“I noticed that Jason Cook had a stamina problem so that is why I targeted his body.” Theophane continued: “Since adding America as part of my training regime, my style has changed in that I am more aggressive. Before, I was more just a pure boxer like Pernell Whitaker or Ivan Calderon. Now I have another dimension to my style which is great as no one knows if I will box or fight when facing me.”
Theophane already has a number of high-calibre scalps on his resume including Daws, Rodriguez and former world champion DeMarcus Corley. Ashley summed up the key to those victories by saying: “I fight to my strengths and look for weak points in my opponents.”
The Corley and Rodriguez victories were broadcast on American fight behemoth ESPN. Yet they weren’t the only contests Theophane engaged in on that channel. He said: “I learned a lot from my appearances on the Friday Night Fight series. Ali Oubaali [2008; ten round unanimous decision loss where Oubaali was dropped in the sixth] was my hardest fight to date and I proved I had heart and a never say die attitude.
“With WBC world number eight Garcia [2010; closely contested split decision defeat over ten rounds], that was a fight I wasn’t up for as I had never heard of him beforehand. IBF world number three Rodriguez is my biggest win to date alongside former world champion Corley. I broke down Delvin and I won even if it was a close fight.” Confident Theophane then claimed that had it been for a domestic honour, and a 12 round fight instead of ten, then he would have boosted his knockout ratio. “If it was for his USBA title, I would have stopped him over 12 rounds. Delvin has [since] come back with a great performance against Pawel Wolak [2011; majority decision draw] so it shows just how good I am.”
Having sparred with and competitively fought against domestic talent in both the United Kingdom and the United States, Theophane is in a better position than most to make a comparison between the two. I asked if there was a noticeable difference in the standard of fighters: “There is a big difference,” he replied. “No one in Britain except Amir Khan is a challenge for me.
“I have no fear with fighting British fighters as I am 100 percent sure I will win. I am more excited by the competition in America as I don’t know I will win when I step in the ring, I just have to give my best and hope that is good enough.”
The landscape of the super lightweight division is about to go through a metamorphosis. Unified WBA and IBF champion Khan has one bout left before he will step-up to the welterweight division and challenge Floyd Mayweather Jr. He will likely be joined at 147lbs by WBC belt holder Timothy Bradley, who hopes to be one of Manny Pacquiao’s next opponents.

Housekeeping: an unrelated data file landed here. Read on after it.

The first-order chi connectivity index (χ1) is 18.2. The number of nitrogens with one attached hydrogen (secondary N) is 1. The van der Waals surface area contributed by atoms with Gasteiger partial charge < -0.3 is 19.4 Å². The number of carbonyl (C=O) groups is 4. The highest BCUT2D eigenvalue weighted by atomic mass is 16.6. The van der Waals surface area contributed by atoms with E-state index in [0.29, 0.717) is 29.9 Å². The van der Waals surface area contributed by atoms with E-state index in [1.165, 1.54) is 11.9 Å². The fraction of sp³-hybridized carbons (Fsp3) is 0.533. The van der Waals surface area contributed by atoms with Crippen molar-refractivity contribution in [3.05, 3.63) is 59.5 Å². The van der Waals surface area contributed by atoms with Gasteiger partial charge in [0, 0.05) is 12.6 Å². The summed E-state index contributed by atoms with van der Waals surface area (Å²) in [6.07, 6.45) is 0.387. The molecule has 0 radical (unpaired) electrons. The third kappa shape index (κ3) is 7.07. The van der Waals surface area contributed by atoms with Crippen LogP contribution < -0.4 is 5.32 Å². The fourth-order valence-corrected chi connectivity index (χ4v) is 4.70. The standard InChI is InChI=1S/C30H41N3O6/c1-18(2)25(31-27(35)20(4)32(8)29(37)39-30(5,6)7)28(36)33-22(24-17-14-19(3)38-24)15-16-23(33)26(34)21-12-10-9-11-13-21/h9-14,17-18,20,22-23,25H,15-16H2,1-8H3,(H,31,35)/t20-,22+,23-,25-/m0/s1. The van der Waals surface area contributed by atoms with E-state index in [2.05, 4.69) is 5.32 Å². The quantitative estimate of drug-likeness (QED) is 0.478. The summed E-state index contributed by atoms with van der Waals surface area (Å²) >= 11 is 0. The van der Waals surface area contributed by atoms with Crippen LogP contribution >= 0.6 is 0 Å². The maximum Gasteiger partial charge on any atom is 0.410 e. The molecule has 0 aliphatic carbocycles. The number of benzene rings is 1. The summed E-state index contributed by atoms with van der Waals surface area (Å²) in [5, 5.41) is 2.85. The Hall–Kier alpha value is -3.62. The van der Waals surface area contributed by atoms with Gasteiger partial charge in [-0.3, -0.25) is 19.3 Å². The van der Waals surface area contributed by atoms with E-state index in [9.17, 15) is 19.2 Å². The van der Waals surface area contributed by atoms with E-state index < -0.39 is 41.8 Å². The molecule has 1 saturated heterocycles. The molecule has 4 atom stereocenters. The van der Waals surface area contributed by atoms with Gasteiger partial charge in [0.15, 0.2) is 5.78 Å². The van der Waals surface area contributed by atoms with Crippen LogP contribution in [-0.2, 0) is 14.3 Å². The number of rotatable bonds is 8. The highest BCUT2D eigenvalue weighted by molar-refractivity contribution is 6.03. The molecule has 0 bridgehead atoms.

Theophane (ranked as On The Beak‘s number ten fighter in his weight class) believes he comfortably fits in with the remaining elite at 140lbs: “I would love fights with Marcos Maidana, Erik Morales and Lamont Peterson. Those are my three tops fights other than Bradley. I have two more years at 140lbs so I want to make the most of it. I think I will get a world title shot next year. I’ve missed out on three eliminators in the last 12 months so I am in the mix. I am definitely one of the ten best 140lb fighters in the world; my record shows that.” – So does his talent.
J.G Barrington – New York
WBA Super World Middleweight title: Felix Sturm – 7th Rd TKO – Ronald Hearns
Notes – German 160lb boxer Sturm succeeded in his 9th successive title defence over son of ring legend Thomas Hearns; Ronald. Sturm began to take control of the fight in the fifth, working a strong jab before sending Hearns down ‘queer street’ in the 7th. Referee Raul Caiz stepped in to save Hearns from further punishment.
IBF World Welterweight title: Jan Zaveck – 5th Rd KO – Paul Delgado
Notes – Zaveck holds on to the belt he won in 2009 due to a 5th round stoppage. Delgado was canvas’d twice in the 2nd round. Kermit Cintron, who has moved down to the Welterweight limit, could be a future opponent for Zaveck.
WBC/WBO World Bantamweight title: Nonito Donaire – 2nd Rd TKO – Fernando Montiel
Notes – In an early contender for Knockout Of 2011, Donaire stopped Montiel in the second with a crushing left hand. Donaire looked the better of the two in the first before ending the bout after a total of just 5 minutes to take two titles away from the waist of the Mexican. Montiel, to his credit, managed to get to his feet before the ten count, but the referee should have perhaps waved the fight off before the eventual teekayo when it became apparent Montiel could not defend himself.
British Welterweight title: Craig Watson – UD – John O’Donnell [117-112, 116-112, 116-113]
Notes – Watson gains the Lonsdale belt after exacting a unanimous decision revenge for a split decision loss in 2009.
British Light Welterweight title: Ashley Theophane – UD – Lenny Daws [115-111, 115-111, 115-112]
Notes – In a somewhat surprising result, Daws loses his British title to Theophane. Daws looked the stronger in the first half of the fight but was knocked down and lost superiority to Theophane who finished very well.
WBC International Silver Welterweight title: Victor Puiu – UD – Junior Witter [97-91, 96-93, 95-94]
Notes – Former WBC World Light Welterweight champion Junior Witter’s comeback to the fight game was spoiled by Victor Puiu. The latter won convincingly.
Heavyweight: Tyson Fury – 5th Rd KO – Marcelo Nascimento
Notes – Two fighters with perfect records heading into this match but it was the British fighter who emerged victorious with an early knockout victory. Nascimento was also down in the first. Fury, who weighed in at 261lbs, was the lightest he had been for one year.
Heavyweight: John McDermott – 1st Rd TKO – Larry Olubamiwo
Notes – ‘Big Bad’ John lived up to his name as he completely dominated Olubamiwo in an over-matched encounter in east London.
Welterweight: Mike Jones – UD – Jesus Soto Karass
Notes – Philadelphian Jones produced a maturer performance during his second fight with Soto Karass. Jones boxed cleverly, leaving Soto Karass bleeding profusely.
Light Welterweight: Frankie Gavin – 7th Rd TKO – Michael Lomax
Notes – ‘Fun time’ Frankie outclassed Lomax from the opening bell to the referee’s stoppage.
WBA/WBC Light Welterweight title: Monica Acosta – UD – Alejandra Oliveras [96-94, 96-94, 96-94]
Notes – Acosta keeps the WBC title she won almost two years ago, while adding the vacant WBA strap to her honours.
IBF Female Bantamweight title: Susie Ramadan – UD – Terri Lynn Cruz [99-91, 99-91, 99-91]
Notes – Ramadan produced a dominant display in Australia.